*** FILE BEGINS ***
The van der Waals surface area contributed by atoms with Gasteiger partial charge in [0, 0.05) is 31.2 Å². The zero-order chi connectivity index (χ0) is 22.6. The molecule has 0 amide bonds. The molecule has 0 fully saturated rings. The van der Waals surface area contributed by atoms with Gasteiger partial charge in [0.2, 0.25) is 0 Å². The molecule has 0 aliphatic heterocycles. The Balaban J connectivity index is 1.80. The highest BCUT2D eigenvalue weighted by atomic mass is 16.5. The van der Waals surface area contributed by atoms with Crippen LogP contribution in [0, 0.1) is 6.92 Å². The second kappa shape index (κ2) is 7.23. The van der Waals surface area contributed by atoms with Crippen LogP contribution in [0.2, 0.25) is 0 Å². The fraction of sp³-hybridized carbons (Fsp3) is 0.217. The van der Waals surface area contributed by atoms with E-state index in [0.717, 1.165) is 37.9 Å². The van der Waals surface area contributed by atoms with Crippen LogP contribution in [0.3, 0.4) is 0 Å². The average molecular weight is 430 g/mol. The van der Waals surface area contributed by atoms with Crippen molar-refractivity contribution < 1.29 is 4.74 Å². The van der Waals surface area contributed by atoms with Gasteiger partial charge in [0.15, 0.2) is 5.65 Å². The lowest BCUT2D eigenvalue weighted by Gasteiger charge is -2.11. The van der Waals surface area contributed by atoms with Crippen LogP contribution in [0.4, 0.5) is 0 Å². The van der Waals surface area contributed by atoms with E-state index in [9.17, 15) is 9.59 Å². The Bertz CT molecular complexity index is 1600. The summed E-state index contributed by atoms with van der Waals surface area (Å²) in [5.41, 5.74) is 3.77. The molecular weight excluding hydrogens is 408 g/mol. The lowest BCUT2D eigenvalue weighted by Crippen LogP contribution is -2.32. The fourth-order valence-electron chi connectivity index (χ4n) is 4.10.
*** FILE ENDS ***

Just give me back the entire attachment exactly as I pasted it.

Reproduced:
The van der Waals surface area contributed by atoms with Gasteiger partial charge in [0, 0.05) is 31.2 Å². The zero-order chi connectivity index (χ0) is 22.6. The molecule has 0 amide bonds. The molecule has 0 fully saturated rings. The van der Waals surface area contributed by atoms with Gasteiger partial charge in [0.2, 0.25) is 0 Å². The molecule has 0 aliphatic heterocycles. The Balaban J connectivity index is 1.80. The highest BCUT2D eigenvalue weighted by atomic mass is 16.5. The van der Waals surface area contributed by atoms with Crippen LogP contribution in [0, 0.1) is 6.92 Å². The second kappa shape index (κ2) is 7.23. The van der Waals surface area contributed by atoms with Crippen LogP contribution in [0.2, 0.25) is 0 Å². The fraction of sp³-hybridized carbons (Fsp3) is 0.217. The van der Waals surface area contributed by atoms with E-state index in [0.717, 1.165) is 37.9 Å². The van der Waals surface area contributed by atoms with Crippen LogP contribution in [0.3, 0.4) is 0 Å². The average molecular weight is 430 g/mol. The van der Waals surface area contributed by atoms with Crippen molar-refractivity contribution < 1.29 is 4.74 Å². The van der Waals surface area contributed by atoms with Gasteiger partial charge in [0.15, 0.2) is 5.65 Å². The lowest BCUT2D eigenvalue weighted by Gasteiger charge is -2.11. The van der Waals surface area contributed by atoms with Crippen LogP contribution in [0.4, 0.5) is 0 Å². The van der Waals surface area contributed by atoms with E-state index in [9.17, 15) is 9.59 Å². The Bertz CT molecular complexity index is 1600. The summed E-state index contributed by atoms with van der Waals surface area (Å²) in [5.41, 5.74) is 3.77. The molecular weight excluding hydrogens is 408 g/mol. The lowest BCUT2D eigenvalue weighted by Crippen LogP contribution is -2.32. The fourth-order valence-electron chi connectivity index (χ4n) is 4.10.